A week ago this past Sunday I was driving home from Half Full Triathlon thinking I was not going to put my legs through that kind of torture for a long time. But there I was, just a week later, standing for several hours in the Salmon river, knee deep in water flowing at just under 300 cubic feet per second, feeling it try to uproot me from my spot at the edge of a pool that’s been constantly replenishing itself with gigantic fish.
Never mind that the river had been successful once already; when we first arrived to the part of the river called “ball park” (Sections of rivers get nicknames for landmarks nearby) I learned how invaluable my guide was going to be. I had ignored his warnings that having spikes would help me to feel more stable on the more slippery spots where we were likely to have the best luck; I’d fished a bunch at Oriskany Creek and a little on the West Canada, I figured I’d be all set. Then I got out there, and I’m sliding around, and when trying to take a step I lost my balance and wind up on my side in the water. My guide Jim helped me out, and I realized my balance wasn’t the only thing I lost, my pole was gone.
It’s funny that my first day out on a creek I fell, and my first day on a real river I fell. I guess I learn stuff the hard way. Jim had brought a spare pole to account for just such a tragedy, and after renting some corkers (spikes that strap onto fishing boots to stop you from slipping) and a dry t shirt, we visited some other areas of the river. I wish I had taken pictures, it looked every bit what you think salmon run fishing looks like; guys (and a few gals) all along the river, fishing throughout the rain, hoping for that one big one to hit their artificial fly. We tried a few different spots, but none of them were really active. It gave me a chance to build up my confidence which was good because Jim wanted me to give ball park another try now that i had the spikes.
When we got back to ball park, we approached the spot Jim had identified from our first visit. Spikes make fishing in a fast moving river feel so much safer. Jim made good calls all day long, none better than the pool he had identified. Within a few minutes of setting up on the pool, I got my first hit. I didn’t set the hook hard, so that fish and the next couple of hits that followed weren’t on the line very long. I soon got the hang of it though and the next couple of fish on the line were protracted battles. One even ran upstream, a big king salmon that I thought I might have a shot at (fish that run upstream tire faster) but it wrapped the line around a rock before changing directions and breaking the line.
I was having fun, even without pulling in a fish, but fearing I might go away unhappy, and this being his maiden voyage as a guide, he wanted to make sure I didn’t. I think the guide buddy he’d been checking in with throughout the day had been filling his head with horror stories of customers who wanted only to reel in the big one, no matter what. Me, I’d gotten past a fall, wet clothes, a rainy trip, a lost fly pole, really cold feet, and learning a whole lot in about 6 hours; I was happy just to be still fishing. Jim though, wanted to up our odds a bit, replacing our tippet (the end of the line) with some stronger material. The risk in this is, is that the fish can see the thicker line more easily, meaning fewer hits. But when those hits happen, your odds to keep the fish go up a bit.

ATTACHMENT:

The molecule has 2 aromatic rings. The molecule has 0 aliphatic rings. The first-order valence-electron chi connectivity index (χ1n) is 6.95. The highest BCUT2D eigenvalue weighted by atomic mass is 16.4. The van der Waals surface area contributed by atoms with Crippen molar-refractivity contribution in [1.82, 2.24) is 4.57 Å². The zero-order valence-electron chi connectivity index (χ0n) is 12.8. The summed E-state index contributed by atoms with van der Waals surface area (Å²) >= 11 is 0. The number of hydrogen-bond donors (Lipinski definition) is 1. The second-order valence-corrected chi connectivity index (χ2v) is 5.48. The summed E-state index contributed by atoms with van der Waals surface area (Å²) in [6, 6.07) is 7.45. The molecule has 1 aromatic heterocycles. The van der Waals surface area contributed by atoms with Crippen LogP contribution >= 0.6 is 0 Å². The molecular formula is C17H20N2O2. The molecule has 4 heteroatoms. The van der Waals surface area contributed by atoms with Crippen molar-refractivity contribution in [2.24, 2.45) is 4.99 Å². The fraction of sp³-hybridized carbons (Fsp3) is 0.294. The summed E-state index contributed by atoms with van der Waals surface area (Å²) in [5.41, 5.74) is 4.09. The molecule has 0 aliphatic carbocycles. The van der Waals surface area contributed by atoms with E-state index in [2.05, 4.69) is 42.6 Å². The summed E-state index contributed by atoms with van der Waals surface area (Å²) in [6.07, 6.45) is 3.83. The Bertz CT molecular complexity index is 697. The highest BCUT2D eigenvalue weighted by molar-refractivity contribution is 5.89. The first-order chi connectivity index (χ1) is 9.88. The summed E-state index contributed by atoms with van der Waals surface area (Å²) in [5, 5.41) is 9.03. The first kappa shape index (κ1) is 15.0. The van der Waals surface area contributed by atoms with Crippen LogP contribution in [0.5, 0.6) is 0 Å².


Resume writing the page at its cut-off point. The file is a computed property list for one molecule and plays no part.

And that’s just what happened. My second cast after the line change my fly stopped drifting almost right away. A hard tug, and I had a steelhead on the line and about a foot in the air. This wasn’t nearly my biggest jump of the day (I had a King Salmon that I think was trying to match Felix Baumgertner’s ascent from the other day; you should have seen the look on my face), but I knew I had this one good. After an initial quick fight, I put a little stress on her; she ran, and she ran hard. In about 10 seconds she went about 200 feet downstream, but I still had her. Watching a fish move that fast, and feel that much pull on a fly pole is something to behold. That’s when Jim started walking me down stream as a I slowly reeled her in.
It’s strange the way things on the river work; when someone hooks a fish the people between you and your fish stop what they’re doing and get out of the way. It reminds me a lot of triathlon race day; everyone wants to win, and while they’ll be jealous of the people who are winning, they also want to help each other out. As I took my cautious steps down the river, several other men made way and encouraged me. Jim was in my ear making sure I was taking safe steps (he was more nervous than I was after I fell earlier in the day), and making sure I was doing the right thing with the fly rod to keep tension without breaking the line. In fact, it was another angler who was my net man on the steelie in question when I pulled her in. I really couldn’t tell you who was more excited, but it might have been Jim. I loved the whole day, and catching my first trout, a mammoth 28 inch steelhead was a huge thing, I was thrilled. I felt like a real fisherman for the first time in my life.